USA’s “Colony” (premiering Thursday) is a sci-fi family drama that is surprisingly more than the sum of its tropes, which are many. There’s no keeping track of how many times Earth has been invaded and its inhabitants subjugated by fascist aliens, especially on TV series and miniseries, but it’s quite a few.
Here, “Lost” alum Josh Holloway plays Will, a father and husband struggling to get by in a walled-off, heavily surveilled Los Angeles, which a year or so back was taken over by — well, by something sinister and powerful enough to remove all of the automobiles, which, if nothing else, finally compelled more people to ride bicycles.
Are we now ruled by aliens? Did President Trump go too far with his dreams of a walled-off electorate? One thing’s for sure: The inhabitants all live in mortal fear of being caught in any sort of act of crime or disobedience, lest they be shipped off to “the Factory,” which doesn’t sound good. “Colony” is intentionally stubborn on details — a creative choice in today’s television, where pilot episodes tend to overstate the premise.
Will and his wife, Katie (Sarah Wayne Callies, the dearly departed Lori from “The Walking Dead”) have three children, but only two live with them. The third, a 12-year-old son, is for some reason trapped on the other side of the wall. Will attempts a covert trip to find him, but he’s caught and arrested.
Whatever entity has taken over L.A. has the cooperation of a group of opportunistic humans who form a proxy power structure that has secured a better lifestyle in return for enforcing obedience. A leader named Snyder (Peter Jacobson) has discovered Will’s past as an Army intelligence officer and offers an ultimatum: Will can either infiltrate and spy on a a growing resistance movement or he and his family can prepare themselves for a permanent trip to the Factory.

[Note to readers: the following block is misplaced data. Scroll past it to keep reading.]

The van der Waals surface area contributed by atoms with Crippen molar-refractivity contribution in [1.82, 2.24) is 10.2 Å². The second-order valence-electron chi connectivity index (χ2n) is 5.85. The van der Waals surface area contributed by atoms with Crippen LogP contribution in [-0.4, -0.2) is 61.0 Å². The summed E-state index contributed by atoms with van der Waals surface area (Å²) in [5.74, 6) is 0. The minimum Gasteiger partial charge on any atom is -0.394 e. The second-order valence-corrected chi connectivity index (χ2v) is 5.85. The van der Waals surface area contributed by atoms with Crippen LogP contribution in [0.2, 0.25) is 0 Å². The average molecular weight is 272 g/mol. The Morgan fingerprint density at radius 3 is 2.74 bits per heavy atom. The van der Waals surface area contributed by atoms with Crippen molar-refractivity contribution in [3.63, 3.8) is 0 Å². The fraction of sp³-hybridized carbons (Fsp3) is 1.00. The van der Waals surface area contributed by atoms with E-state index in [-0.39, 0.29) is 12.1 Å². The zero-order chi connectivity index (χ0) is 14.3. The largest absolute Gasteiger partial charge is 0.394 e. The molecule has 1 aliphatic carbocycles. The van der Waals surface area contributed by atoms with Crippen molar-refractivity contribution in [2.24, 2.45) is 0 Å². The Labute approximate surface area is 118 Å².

“Colony” is co-created by Carlton Cuse, who, as one of the minds behind “Lost,” is no stranger to peeling his stories one layer at a time; the first episode leaves a viewer a heap of unanswered questions and even a sense of confusion about what this show intends to be. But what’s also immediately apparent is a care for setting and character-building. “Colony” probably won’t work for the passionate sci-fi fan who demands the blueprints up front, but it might appeal to those who generally avoid the genre.
More notably, “Colony” possesses a quality that I’ve always felt was missing (or underplayed) from these dystopian, world-destroying, alien-invasion soap operas: It’s sad.
Next to fear, sadness would of course be the overwhelming shared emotion if some otherworldly force disrupted our social order. We'd cry and cry and cry, not only for what we’d lost but also the losses we sense are yet to come. “The Walking Dead” has explored this to some extent, but still usually favors intensity over psychology. Aided by a strong script that seems to recognize this, Holloway and Callies come across as characters who know the real depth of a doomed world.
Colony (one hour) premieres Thursday at 10 p.m. on USA.